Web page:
The Centers for Disease Control and Prevention released results from the first nationally representative study on health risk behaviors of gay, lesbian, and bisexual (GLB) high school students in August 2016.

These data were collected through the Youth Risk Behavior Survey ( YRBS ) questionnaire. The YRBS questionnaire was developed in 1990 as a way to monitor health-related behaviors that contribute to the leading causes of mortality and morbidity in youth and young adults. Areas covered by the survey include behaviors related to unintentional injuries and violence, tobacco use, alcohol and other drug use, sexual behaviors, dietary behaviors, and physical activity. Data are collected every 2 years through national, state, territorial, tribal government, and local school-based surveys of representative samples of 9th-12th grade students.

In 2015, questions about sexual identity and sex of sexual contacts was added for the first time to the national standard YRBS questionnaire, giving us a picture of how health-related behaviors compared between sexual minority youth and nonsexual minority youth.

For the study, sexual minority youth were defined as those who identified as GLB; those who reported sexual contact with members of the same sex only; and those who reported sexual contact with members of both sexes. It is important to note that the YRBS is a school-based survey and does not include youth who do not attend school, for example, homeless and runaway youth.

Exploring and identifying disparities in health behaviors that affect sexual minorities can help us as providers to better target screenings for these health behaviors at the individual level. At the population level, it is important to continue to explore why these differences exist and to continue to develop interventions that help address these differences, while educating families and communities about how to support all of their youth. It is important to note that the majority of sexual minority youth live healthy live; however, this study shows that sexual minority youth do have a higher prevalence of certain health risk behaviors, likely leading to the health disparities we see in this population. Select findings of this study are summarized in the accompanying table.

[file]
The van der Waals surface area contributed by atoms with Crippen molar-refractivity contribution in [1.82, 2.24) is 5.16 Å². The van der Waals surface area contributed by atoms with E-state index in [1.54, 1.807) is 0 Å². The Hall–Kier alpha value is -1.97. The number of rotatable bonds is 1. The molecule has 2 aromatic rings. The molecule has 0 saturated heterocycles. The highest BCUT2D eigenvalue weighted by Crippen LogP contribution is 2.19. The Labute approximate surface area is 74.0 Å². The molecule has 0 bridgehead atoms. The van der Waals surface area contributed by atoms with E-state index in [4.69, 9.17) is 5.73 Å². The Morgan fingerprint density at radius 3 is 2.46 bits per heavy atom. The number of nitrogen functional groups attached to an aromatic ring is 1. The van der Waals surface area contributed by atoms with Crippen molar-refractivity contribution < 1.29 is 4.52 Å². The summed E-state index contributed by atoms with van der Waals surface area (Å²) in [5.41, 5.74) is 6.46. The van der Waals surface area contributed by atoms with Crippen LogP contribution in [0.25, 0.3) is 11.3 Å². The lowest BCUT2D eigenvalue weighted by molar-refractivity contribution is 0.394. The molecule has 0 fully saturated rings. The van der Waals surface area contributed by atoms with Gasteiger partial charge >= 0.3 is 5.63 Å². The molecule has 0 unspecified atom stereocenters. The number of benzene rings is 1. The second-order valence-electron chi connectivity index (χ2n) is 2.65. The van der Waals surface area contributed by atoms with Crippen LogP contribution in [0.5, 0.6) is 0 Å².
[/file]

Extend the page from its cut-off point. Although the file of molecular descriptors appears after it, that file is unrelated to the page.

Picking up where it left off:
Continued study is needed to understand the health disparities that occur in sexual minority populations. In October, the National Institutes of Health designated sexual and gender minorities as a specific health disparity population for NIH research. This term encompasses lesbian, gay, bisexual, and transgender individuals as well as any individuals whose sexual identity or gender identity does not align with traditional norms. This hopefully will lead to a growing body of evidence to help all of us learn about the spectrum of sexual and gender identity and better help sexual and gender minority youth reach their full potential.

For more information about the YRBS and the report on health related behaviors in sexual minority youth visit this link :

Dr. Chelvakumar is an attending physician in the division of adolescent medicine at Nationwide Children’s Hospital and an assistant professor of clinical pediatrics at the Ohio State University, both in Columbus.